The Osbornes' father taught school in Hyden before moving to Dayton, Ohio, when Bobby was 8 years old. That was long enough for the Osbornes to become Kentucky fans.
"Oh, goodness, yes," Bobby said. "My dad taught us no team was any good except Kentucky."
Even though the Osborne Brothers later recorded a song called Kentucky, they will forever be linked to Rocky Top.
Bobby, now 78 and teaching mandolin and guitar at Hazard Technical Community College, still sings the song.
At halftime of the Tennessee-Memphis football game last season, Bobby sang Rocky Top.
A few months ago, Bobby made an appearance at the Kentucky Legislature. After singing Kentucky on the floor of the House, Bobby said people shouted for Rocky Top.
Although many UK fans might be sick of hearing Rocky Top, Bobby isn't one of them. He and his brother Sonny get a performance royalty when UT strikes up the song.
"Every time they start it up," Bobby said.
Memo of understanding
A day after Kentucky's victory over Mississippi State on Tuesday night generated comment about the officiating, Southeastern Conference Commissioner Mike Slive reminded league coaches (men's and women's teams), school presidents and athletic directors to not publicly criticize referees.
In a memorandum dated Feb. 17, Slive told coaches and others that "there are proper channels available for head coaches to use when communicating officiating concerns to the conference office."
Former Tennessee coach Don DeVoe echoed the belief of many coaches when he noted the futility of officially lodging a concern with the league office. "Not once did I do that," he said. "Because, you know what, it doesn't do a damn bit of good."
In his memo, Slive reminded coaches of his powers of suspension and fine for violations of Bylaw 10.5.4. He also said that if he deemed critical comments made by assistant coaches and other support personnel warranted punishment, it would be enforced against the head coach.
After Mississippi State took a 67-60 lead with three minutes left in regulation, the referees called 10 fouls on Mississippi State and none on Kentucky.
In his post-game news conference, State Coach Rick Stansbury used humor to express his displeasure with the officiating. In response to a reporter's question, he said his star big man, Jarvis Varnado, was the victim of more than one "nicky-pick" call.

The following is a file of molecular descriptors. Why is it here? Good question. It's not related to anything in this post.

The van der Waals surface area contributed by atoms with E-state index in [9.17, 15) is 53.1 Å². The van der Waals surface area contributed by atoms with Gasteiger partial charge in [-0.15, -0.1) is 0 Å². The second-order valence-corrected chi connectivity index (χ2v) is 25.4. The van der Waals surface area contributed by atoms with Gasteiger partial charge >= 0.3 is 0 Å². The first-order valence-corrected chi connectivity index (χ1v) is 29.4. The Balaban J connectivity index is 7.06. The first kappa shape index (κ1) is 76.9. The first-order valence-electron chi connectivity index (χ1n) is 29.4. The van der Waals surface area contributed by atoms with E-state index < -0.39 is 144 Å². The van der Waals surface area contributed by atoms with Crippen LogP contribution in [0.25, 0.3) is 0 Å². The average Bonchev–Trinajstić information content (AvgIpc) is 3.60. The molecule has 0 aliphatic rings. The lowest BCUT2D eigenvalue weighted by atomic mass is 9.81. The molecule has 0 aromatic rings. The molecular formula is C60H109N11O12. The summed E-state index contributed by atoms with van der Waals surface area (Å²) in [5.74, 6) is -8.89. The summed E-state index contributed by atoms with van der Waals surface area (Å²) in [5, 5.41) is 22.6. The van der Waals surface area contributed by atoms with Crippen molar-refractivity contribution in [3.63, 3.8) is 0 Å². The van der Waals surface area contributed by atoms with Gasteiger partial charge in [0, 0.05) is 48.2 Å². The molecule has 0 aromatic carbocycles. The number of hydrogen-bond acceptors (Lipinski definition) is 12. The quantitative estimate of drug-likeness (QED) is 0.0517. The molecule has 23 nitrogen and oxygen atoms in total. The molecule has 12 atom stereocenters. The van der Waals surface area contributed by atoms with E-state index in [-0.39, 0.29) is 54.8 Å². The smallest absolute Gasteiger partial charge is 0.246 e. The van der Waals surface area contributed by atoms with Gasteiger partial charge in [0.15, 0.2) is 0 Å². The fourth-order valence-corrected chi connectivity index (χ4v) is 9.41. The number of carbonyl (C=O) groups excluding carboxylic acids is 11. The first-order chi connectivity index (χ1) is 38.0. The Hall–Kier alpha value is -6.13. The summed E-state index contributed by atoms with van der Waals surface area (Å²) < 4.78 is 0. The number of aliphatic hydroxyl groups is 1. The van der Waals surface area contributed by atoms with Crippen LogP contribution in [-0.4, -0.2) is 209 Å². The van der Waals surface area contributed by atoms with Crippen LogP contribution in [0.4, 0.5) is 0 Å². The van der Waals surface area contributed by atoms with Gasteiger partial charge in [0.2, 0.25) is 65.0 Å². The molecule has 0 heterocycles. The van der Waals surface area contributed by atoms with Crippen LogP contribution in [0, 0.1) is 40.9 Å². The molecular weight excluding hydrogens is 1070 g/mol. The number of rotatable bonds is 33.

When a reporter prefaced a follow-up question by saying he didn't want to belabor the point, Stansbury said, "Oh, belabor them (the referees). I know you want me to say something. Go ahead and belabor them."
Then the State coach asked, "Are you going to pay my fine? Will you pay half of it? We'll belabor the heck out of them."
On Wednesday evening, Associate SEC Commissioner Charles Bloom said that the league did not plan to reprimand or fine Stansbury nor the referees who worked the Kentucky-Mississippi State game.
Stansbury did not cross the line and question the integrity of the referees. No doubt the Mississippi State coach helped himself by using humor to make his point.
Don't ask/don't tell
However the SEC judges the performance of its referees in any particular game, the league prefers not to share its views with the public.
When asked about the referees who worked the UK-Mississippi State game (Mike Stuart, Mike Kitts and Michael Stephens), SEC Coordinator of Officials Gerald Boudreaux wrote in an e-mail, "We review and evaluate the performance of our officials in every conference game. The officiating reviews that are conducted are for internal purposes and not released for public discussion."
Stuart, Kitts and Stephens were the likely target of a few fans who vented their frustration by throwing plastic bottles on the court.
Loyola Marymount Coach Max Good would like to play Kentucky next season. Good, who formerly coached at Eastern Kentucky, could offer UK a game in Los Angeles to break up the trip to the Maui Invitational next November or on the return home. Or, no doubt, he'd jump at the chance to bring his team to Rupp Arena.
But Good didn't help his case any when he guided Loyola Marymount to a 74-66 victory over No. 13 Gonzaga on Thursday.
It was the program's first victory over a ranked opponent since March 23, 1990, when the Lions beat No. 23 Alabama 62-60 in the NCAA West Regional. It snapped a 35-game skid against ranked teams for Loyola Marymount.
"We are finally getting healthy and we were able to play aggressive man the whole night and come up with a statement win," Good said.
Earlier this season, the Lions won at Notre Dame and Southern Cal.
"I'll be honest," Good said. "Us beating Gonzaga and beating Notre Dame at Notre Dame, our chances of getting guarantee games are going down."
Loyola Marymount played Notre Dame at home last season and has a home game against Florida State scheduled for next season.
While ever hopeful that he might get Kentucky on the schedule sometime, Good is in the midst of rebuilding a program that once was the talk of college basketball. But the days of Bo Kimble and the late Hank Gathers leading Loyola Marymount to an NCAA Tournament bid were long gone by last season, when Good took over a program in shambles. The Lions won only three games.
Although injuries hampered this year's team, Good had improved the record to 14-13 going into a game against Portland on Saturday night.
The life of a coach means concentrating on the next challenge rather than basking in the most-recent victory. So Good declined an invitation to take a bow for the victory over Gonzaga.
"A win is slightly less miserable than a loss," he said on Friday. "That game was not over two seconds, literally, and I'm worried about Portland."
To former UK guard Rajon Rondo. The glare of adulation surrounding the play of John Wall obscures how well Rondo performed for Kentucky. He turns 24 on Monday.